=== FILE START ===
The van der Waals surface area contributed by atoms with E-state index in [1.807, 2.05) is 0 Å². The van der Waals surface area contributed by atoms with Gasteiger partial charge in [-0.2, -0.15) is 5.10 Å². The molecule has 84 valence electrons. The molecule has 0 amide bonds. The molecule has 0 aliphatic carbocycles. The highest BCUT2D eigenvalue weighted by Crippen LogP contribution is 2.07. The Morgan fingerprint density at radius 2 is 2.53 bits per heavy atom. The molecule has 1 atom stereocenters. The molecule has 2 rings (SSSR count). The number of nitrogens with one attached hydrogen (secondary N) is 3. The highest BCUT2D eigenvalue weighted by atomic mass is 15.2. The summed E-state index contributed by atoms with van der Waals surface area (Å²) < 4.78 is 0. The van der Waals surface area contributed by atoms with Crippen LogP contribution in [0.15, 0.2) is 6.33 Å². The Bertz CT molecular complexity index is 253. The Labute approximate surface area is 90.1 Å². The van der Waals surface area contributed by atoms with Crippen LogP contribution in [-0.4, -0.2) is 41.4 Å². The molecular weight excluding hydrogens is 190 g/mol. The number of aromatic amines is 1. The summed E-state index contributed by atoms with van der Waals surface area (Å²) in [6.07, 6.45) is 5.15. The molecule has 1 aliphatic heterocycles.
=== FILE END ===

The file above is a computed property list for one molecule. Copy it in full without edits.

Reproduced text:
The van der Waals surface area contributed by atoms with E-state index in [1.807, 2.05) is 0 Å². The van der Waals surface area contributed by atoms with Gasteiger partial charge in [-0.2, -0.15) is 5.10 Å². The molecule has 84 valence electrons. The molecule has 0 amide bonds. The molecule has 0 aliphatic carbocycles. The highest BCUT2D eigenvalue weighted by Crippen LogP contribution is 2.07. The Morgan fingerprint density at radius 2 is 2.53 bits per heavy atom. The molecule has 1 atom stereocenters. The molecule has 2 rings (SSSR count). The number of nitrogens with one attached hydrogen (secondary N) is 3. The highest BCUT2D eigenvalue weighted by atomic mass is 15.2. The summed E-state index contributed by atoms with van der Waals surface area (Å²) < 4.78 is 0. The van der Waals surface area contributed by atoms with Crippen LogP contribution in [0.15, 0.2) is 6.33 Å². The Bertz CT molecular complexity index is 253. The Labute approximate surface area is 90.1 Å². The van der Waals surface area contributed by atoms with Crippen LogP contribution in [-0.4, -0.2) is 41.4 Å². The molecular weight excluding hydrogens is 190 g/mol. The number of aromatic amines is 1. The summed E-state index contributed by atoms with van der Waals surface area (Å²) in [6.07, 6.45) is 5.15. The molecule has 1 aliphatic heterocycles.